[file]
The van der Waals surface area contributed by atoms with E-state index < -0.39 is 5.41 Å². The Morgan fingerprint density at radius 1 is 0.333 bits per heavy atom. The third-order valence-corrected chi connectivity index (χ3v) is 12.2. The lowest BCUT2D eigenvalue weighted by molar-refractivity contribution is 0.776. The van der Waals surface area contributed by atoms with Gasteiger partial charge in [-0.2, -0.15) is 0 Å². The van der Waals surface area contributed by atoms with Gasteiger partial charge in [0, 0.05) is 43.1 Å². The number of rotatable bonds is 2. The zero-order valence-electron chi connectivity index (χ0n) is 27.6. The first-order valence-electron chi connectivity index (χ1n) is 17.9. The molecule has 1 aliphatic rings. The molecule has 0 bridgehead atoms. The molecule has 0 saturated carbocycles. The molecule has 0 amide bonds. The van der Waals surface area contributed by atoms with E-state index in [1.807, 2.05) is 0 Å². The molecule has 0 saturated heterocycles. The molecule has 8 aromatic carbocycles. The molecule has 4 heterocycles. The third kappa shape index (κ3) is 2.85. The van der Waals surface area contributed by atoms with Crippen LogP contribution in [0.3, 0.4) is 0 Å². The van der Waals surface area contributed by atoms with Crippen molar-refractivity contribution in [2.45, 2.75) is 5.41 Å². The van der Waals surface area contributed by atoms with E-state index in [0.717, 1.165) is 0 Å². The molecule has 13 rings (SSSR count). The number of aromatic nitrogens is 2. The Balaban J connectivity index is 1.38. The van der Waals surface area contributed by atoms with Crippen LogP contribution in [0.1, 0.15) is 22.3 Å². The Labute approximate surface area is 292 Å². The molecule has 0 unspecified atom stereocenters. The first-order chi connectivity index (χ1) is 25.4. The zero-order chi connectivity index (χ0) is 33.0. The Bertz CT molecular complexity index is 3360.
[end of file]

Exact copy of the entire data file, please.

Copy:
The van der Waals surface area contributed by atoms with E-state index < -0.39 is 5.41 Å². The Morgan fingerprint density at radius 1 is 0.333 bits per heavy atom. The third-order valence-corrected chi connectivity index (χ3v) is 12.2. The lowest BCUT2D eigenvalue weighted by molar-refractivity contribution is 0.776. The van der Waals surface area contributed by atoms with Gasteiger partial charge in [-0.2, -0.15) is 0 Å². The van der Waals surface area contributed by atoms with Gasteiger partial charge in [0, 0.05) is 43.1 Å². The number of rotatable bonds is 2. The zero-order valence-electron chi connectivity index (χ0n) is 27.6. The first-order valence-electron chi connectivity index (χ1n) is 17.9. The molecule has 1 aliphatic rings. The molecule has 0 bridgehead atoms. The molecule has 0 saturated carbocycles. The molecule has 0 amide bonds. The van der Waals surface area contributed by atoms with E-state index in [1.807, 2.05) is 0 Å². The molecule has 0 saturated heterocycles. The molecule has 8 aromatic carbocycles. The molecule has 4 heterocycles. The third kappa shape index (κ3) is 2.85. The van der Waals surface area contributed by atoms with Crippen LogP contribution in [0.3, 0.4) is 0 Å². The van der Waals surface area contributed by atoms with Crippen molar-refractivity contribution in [2.45, 2.75) is 5.41 Å². The van der Waals surface area contributed by atoms with E-state index in [0.717, 1.165) is 0 Å². The molecule has 13 rings (SSSR count). The number of aromatic nitrogens is 2. The Balaban J connectivity index is 1.38. The van der Waals surface area contributed by atoms with Crippen LogP contribution in [0.1, 0.15) is 22.3 Å². The Labute approximate surface area is 292 Å². The molecule has 0 unspecified atom stereocenters. The first-order chi connectivity index (χ1) is 25.4. The zero-order chi connectivity index (χ0) is 33.0. The Bertz CT molecular complexity index is 3360.